A common herbicide used to control weeds on golf courses and residential lawns disrupts the normal growth of tadpoles when they are exposed to the substance in the early stages of life, a Tufts study has found.
The widely used weedkiller atrazine has been found to disrupt growth in tadpoles during the phase in which organs are formed. Top left: an untreated tadpole; top right and below: those exposed to atrazine. Photos: Courtesy of Kelly A. McLaughlin
Atrazine, a weed killer once thought to be harmless, caused tadpoles to develop deformed hearts as well as impaired kidneys and digestive systems, according to a paper published in the February 2008 edition of Environmental Health Perspectives. Previous research had revealed negative effects of atrazine on amphibians extremely early and late in development. The new study shows that the herbicide disrupts growth during morphogenesis, the phase in which organs are formed.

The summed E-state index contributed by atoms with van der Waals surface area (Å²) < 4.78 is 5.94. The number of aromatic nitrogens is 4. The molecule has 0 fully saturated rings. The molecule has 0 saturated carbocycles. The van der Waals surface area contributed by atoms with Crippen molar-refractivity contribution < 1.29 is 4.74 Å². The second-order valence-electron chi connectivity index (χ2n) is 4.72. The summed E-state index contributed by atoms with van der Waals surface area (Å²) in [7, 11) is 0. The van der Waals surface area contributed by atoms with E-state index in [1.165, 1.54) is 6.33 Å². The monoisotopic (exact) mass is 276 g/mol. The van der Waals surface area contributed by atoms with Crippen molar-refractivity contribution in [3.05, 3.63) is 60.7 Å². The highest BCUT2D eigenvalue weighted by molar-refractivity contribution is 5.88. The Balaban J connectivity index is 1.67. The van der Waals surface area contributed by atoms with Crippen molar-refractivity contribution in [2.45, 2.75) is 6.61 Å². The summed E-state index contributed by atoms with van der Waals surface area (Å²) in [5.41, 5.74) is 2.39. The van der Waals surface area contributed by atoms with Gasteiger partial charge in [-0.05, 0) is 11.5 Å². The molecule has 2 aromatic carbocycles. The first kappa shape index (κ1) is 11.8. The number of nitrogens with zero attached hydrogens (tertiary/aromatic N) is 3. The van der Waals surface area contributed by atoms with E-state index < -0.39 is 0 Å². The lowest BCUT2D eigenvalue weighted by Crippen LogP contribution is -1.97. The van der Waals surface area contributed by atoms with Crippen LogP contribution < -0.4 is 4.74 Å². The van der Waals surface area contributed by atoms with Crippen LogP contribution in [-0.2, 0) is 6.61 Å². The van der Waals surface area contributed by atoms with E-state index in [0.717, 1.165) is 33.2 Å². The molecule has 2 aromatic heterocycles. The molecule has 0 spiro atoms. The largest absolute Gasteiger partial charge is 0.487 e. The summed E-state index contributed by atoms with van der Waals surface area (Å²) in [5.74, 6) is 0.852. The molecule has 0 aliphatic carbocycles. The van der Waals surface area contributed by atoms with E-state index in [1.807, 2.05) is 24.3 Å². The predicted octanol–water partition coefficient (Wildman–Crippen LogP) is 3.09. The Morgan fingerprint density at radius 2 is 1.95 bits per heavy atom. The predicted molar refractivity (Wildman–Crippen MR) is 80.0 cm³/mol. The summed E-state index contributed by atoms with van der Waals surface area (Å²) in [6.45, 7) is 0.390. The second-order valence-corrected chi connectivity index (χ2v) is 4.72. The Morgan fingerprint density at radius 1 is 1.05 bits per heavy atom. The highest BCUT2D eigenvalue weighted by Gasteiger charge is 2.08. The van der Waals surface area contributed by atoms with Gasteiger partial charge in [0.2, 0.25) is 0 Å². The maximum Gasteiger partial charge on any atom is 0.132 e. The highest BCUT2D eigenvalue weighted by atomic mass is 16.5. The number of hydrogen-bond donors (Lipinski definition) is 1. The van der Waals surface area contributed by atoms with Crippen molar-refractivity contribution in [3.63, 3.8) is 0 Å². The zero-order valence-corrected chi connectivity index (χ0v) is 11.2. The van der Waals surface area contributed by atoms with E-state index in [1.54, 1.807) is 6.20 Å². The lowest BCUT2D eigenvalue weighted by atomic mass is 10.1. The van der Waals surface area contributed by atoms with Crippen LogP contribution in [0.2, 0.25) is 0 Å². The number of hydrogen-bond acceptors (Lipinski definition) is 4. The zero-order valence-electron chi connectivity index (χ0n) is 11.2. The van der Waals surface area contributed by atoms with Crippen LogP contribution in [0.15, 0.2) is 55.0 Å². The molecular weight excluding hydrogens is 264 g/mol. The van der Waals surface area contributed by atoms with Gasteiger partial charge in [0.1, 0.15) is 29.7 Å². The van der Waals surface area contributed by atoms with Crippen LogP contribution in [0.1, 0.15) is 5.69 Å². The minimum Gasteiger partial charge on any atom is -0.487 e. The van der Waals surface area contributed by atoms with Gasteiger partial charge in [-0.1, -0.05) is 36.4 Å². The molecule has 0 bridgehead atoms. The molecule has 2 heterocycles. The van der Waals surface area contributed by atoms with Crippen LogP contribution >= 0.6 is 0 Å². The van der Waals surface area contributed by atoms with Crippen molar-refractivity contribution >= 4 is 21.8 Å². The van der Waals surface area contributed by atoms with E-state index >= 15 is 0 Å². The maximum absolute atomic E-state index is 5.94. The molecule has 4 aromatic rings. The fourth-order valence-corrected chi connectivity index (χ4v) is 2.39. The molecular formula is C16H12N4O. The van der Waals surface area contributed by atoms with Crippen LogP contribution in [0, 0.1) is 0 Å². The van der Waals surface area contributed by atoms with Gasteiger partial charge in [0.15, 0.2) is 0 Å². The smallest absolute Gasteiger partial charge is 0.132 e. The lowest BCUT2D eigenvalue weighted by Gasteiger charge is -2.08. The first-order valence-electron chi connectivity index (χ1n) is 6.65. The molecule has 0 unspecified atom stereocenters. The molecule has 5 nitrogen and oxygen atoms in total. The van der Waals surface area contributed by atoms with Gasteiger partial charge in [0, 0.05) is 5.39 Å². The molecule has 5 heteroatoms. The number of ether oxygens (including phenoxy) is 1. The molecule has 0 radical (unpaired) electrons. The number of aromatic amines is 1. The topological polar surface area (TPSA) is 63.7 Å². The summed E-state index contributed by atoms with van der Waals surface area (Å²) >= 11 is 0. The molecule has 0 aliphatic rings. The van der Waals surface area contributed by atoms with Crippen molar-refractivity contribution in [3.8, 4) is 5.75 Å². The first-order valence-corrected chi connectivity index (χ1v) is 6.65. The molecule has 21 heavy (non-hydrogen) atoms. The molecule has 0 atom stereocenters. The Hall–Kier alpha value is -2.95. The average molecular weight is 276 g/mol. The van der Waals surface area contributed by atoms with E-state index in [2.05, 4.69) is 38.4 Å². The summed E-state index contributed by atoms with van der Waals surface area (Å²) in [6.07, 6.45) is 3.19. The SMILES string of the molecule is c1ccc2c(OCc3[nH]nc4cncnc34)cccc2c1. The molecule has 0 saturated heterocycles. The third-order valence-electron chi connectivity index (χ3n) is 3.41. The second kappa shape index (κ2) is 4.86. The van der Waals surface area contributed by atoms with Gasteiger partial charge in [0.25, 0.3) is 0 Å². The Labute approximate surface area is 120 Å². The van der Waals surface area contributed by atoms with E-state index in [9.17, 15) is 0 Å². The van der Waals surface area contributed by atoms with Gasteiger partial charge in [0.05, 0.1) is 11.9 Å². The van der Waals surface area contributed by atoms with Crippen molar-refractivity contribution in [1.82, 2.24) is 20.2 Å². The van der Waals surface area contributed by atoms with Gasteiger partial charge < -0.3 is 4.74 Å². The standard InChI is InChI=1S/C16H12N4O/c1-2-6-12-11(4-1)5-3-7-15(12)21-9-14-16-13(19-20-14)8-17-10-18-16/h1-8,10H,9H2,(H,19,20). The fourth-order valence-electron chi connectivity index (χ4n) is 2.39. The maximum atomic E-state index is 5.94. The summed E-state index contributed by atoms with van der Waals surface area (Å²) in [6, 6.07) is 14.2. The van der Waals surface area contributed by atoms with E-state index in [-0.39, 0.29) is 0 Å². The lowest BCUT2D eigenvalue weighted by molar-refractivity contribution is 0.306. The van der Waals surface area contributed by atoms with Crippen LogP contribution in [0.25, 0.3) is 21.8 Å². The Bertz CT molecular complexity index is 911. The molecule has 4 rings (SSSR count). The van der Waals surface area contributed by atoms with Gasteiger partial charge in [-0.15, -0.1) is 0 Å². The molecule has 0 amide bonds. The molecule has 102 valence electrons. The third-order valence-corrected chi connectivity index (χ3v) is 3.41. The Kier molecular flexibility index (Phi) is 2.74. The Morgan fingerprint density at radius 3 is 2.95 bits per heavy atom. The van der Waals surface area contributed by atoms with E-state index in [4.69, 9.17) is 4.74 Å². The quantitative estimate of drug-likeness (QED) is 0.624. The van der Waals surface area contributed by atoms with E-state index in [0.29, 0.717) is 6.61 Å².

Kelly A. McLaughlin, an associate professor of biology and lead author of the study, says organ morphogenesis is a brief and extremely sensitive phase in the tadpoles' growth cycle and that "amphibians are very vulnerable to contamination since atrazine is used in the same environs where they live and breed."
Atrazine works as a herbicide by blocking photosynthesis in plants. The researchers hope their findings will lay a foundation for further research to determine why and how atrazine exposure can affect several different organ systems during the same stage of early life. "We already have some ideas, and we're characterizing the molecules being affected by this particular chemical," says McLaughlin.
McLaughlin notes that all herbicides and pesticides have negative consequences. "It is necessary to understand those consequences so we can use them better," she says. "Part of the problem is that we don't really have something to replace atrazine that doesn't also have negative consequences. The more we learn about it, the more safely we can use it."
McLaughlin conducted the study with J. Michael Reed, professor of biology at Tufts, and Jenny R. Lenkowski, a doctoral candidate. Lisa Deininger, A07, participated in the research as part of the Summer Scholars Program. The work was funded in part by a $5,000 Tufts University Faculty Research Marshall Grant.